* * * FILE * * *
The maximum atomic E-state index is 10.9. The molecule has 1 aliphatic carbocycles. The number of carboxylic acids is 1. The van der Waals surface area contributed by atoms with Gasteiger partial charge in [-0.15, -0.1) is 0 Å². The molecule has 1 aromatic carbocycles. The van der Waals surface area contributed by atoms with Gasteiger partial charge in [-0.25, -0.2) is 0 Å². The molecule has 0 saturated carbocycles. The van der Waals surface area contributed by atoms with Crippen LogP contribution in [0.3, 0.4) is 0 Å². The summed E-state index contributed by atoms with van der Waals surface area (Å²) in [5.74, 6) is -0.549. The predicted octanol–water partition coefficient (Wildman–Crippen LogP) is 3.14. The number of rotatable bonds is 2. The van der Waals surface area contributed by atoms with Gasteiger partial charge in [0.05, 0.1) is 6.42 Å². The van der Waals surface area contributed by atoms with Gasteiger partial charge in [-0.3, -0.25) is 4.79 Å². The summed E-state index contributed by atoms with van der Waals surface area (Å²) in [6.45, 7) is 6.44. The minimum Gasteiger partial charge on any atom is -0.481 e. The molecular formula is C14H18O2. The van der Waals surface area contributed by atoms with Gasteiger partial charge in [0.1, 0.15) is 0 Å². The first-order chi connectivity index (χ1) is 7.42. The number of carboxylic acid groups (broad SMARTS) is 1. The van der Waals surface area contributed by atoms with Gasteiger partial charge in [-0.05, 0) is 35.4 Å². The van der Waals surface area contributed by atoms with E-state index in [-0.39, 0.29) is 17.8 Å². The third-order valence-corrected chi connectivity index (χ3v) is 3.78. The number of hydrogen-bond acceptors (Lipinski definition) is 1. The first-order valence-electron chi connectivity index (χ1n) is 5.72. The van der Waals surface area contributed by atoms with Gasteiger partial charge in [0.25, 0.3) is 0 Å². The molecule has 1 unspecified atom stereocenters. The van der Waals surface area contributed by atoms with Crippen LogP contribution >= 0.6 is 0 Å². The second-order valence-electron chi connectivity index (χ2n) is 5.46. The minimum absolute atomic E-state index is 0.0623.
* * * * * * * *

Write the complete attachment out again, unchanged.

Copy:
The maximum atomic E-state index is 10.9. The molecule has 1 aliphatic carbocycles. The number of carboxylic acids is 1. The van der Waals surface area contributed by atoms with Gasteiger partial charge in [-0.15, -0.1) is 0 Å². The molecule has 1 aromatic carbocycles. The van der Waals surface area contributed by atoms with Gasteiger partial charge in [-0.25, -0.2) is 0 Å². The molecule has 0 saturated carbocycles. The van der Waals surface area contributed by atoms with Crippen LogP contribution in [0.3, 0.4) is 0 Å². The summed E-state index contributed by atoms with van der Waals surface area (Å²) in [5.74, 6) is -0.549. The predicted octanol–water partition coefficient (Wildman–Crippen LogP) is 3.14. The number of rotatable bonds is 2. The van der Waals surface area contributed by atoms with Gasteiger partial charge in [0.05, 0.1) is 6.42 Å². The van der Waals surface area contributed by atoms with Gasteiger partial charge in [-0.3, -0.25) is 4.79 Å². The summed E-state index contributed by atoms with van der Waals surface area (Å²) in [6.45, 7) is 6.44. The minimum Gasteiger partial charge on any atom is -0.481 e. The molecular formula is C14H18O2. The van der Waals surface area contributed by atoms with Gasteiger partial charge in [0.1, 0.15) is 0 Å². The first-order chi connectivity index (χ1) is 7.42. The number of carboxylic acid groups (broad SMARTS) is 1. The van der Waals surface area contributed by atoms with Gasteiger partial charge in [-0.05, 0) is 35.4 Å². The van der Waals surface area contributed by atoms with E-state index in [-0.39, 0.29) is 17.8 Å². The third-order valence-corrected chi connectivity index (χ3v) is 3.78. The number of hydrogen-bond acceptors (Lipinski definition) is 1. The first-order valence-electron chi connectivity index (χ1n) is 5.72. The van der Waals surface area contributed by atoms with Gasteiger partial charge in [0.25, 0.3) is 0 Å². The molecule has 1 unspecified atom stereocenters. The van der Waals surface area contributed by atoms with Crippen LogP contribution >= 0.6 is 0 Å². The second-order valence-electron chi connectivity index (χ2n) is 5.46. The minimum absolute atomic E-state index is 0.0623.